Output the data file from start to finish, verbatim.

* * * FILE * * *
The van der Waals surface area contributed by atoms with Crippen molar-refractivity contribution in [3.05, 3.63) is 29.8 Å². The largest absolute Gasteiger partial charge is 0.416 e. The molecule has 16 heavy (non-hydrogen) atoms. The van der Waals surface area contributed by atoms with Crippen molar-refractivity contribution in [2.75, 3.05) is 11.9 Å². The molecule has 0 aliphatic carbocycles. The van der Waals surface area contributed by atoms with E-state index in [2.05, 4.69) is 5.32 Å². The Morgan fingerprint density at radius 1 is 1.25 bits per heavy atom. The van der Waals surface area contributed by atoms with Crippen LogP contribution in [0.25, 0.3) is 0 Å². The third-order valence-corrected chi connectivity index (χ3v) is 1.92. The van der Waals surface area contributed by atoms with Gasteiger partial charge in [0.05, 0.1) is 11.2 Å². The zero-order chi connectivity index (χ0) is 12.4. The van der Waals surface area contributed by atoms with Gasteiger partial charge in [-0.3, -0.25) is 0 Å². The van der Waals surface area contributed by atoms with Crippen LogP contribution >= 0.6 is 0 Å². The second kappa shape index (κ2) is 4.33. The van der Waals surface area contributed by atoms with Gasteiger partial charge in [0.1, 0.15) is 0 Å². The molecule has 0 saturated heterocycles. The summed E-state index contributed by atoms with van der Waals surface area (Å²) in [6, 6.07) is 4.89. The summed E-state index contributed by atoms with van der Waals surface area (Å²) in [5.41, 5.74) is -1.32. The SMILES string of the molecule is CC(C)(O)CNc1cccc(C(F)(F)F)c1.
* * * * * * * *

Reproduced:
The van der Waals surface area contributed by atoms with Crippen molar-refractivity contribution in [3.05, 3.63) is 29.8 Å². The largest absolute Gasteiger partial charge is 0.416 e. The molecule has 16 heavy (non-hydrogen) atoms. The van der Waals surface area contributed by atoms with Crippen molar-refractivity contribution in [2.75, 3.05) is 11.9 Å². The molecule has 0 aliphatic carbocycles. The van der Waals surface area contributed by atoms with E-state index in [2.05, 4.69) is 5.32 Å². The Morgan fingerprint density at radius 1 is 1.25 bits per heavy atom. The van der Waals surface area contributed by atoms with Crippen LogP contribution in [0.25, 0.3) is 0 Å². The third-order valence-corrected chi connectivity index (χ3v) is 1.92. The van der Waals surface area contributed by atoms with Gasteiger partial charge in [0.05, 0.1) is 11.2 Å². The zero-order chi connectivity index (χ0) is 12.4. The van der Waals surface area contributed by atoms with Gasteiger partial charge in [-0.3, -0.25) is 0 Å². The van der Waals surface area contributed by atoms with Crippen LogP contribution >= 0.6 is 0 Å². The second kappa shape index (κ2) is 4.33. The van der Waals surface area contributed by atoms with Gasteiger partial charge in [0.1, 0.15) is 0 Å². The molecule has 0 saturated heterocycles. The summed E-state index contributed by atoms with van der Waals surface area (Å²) in [6, 6.07) is 4.89. The summed E-state index contributed by atoms with van der Waals surface area (Å²) in [5.41, 5.74) is -1.32. The SMILES string of the molecule is CC(C)(O)CNc1cccc(C(F)(F)F)c1.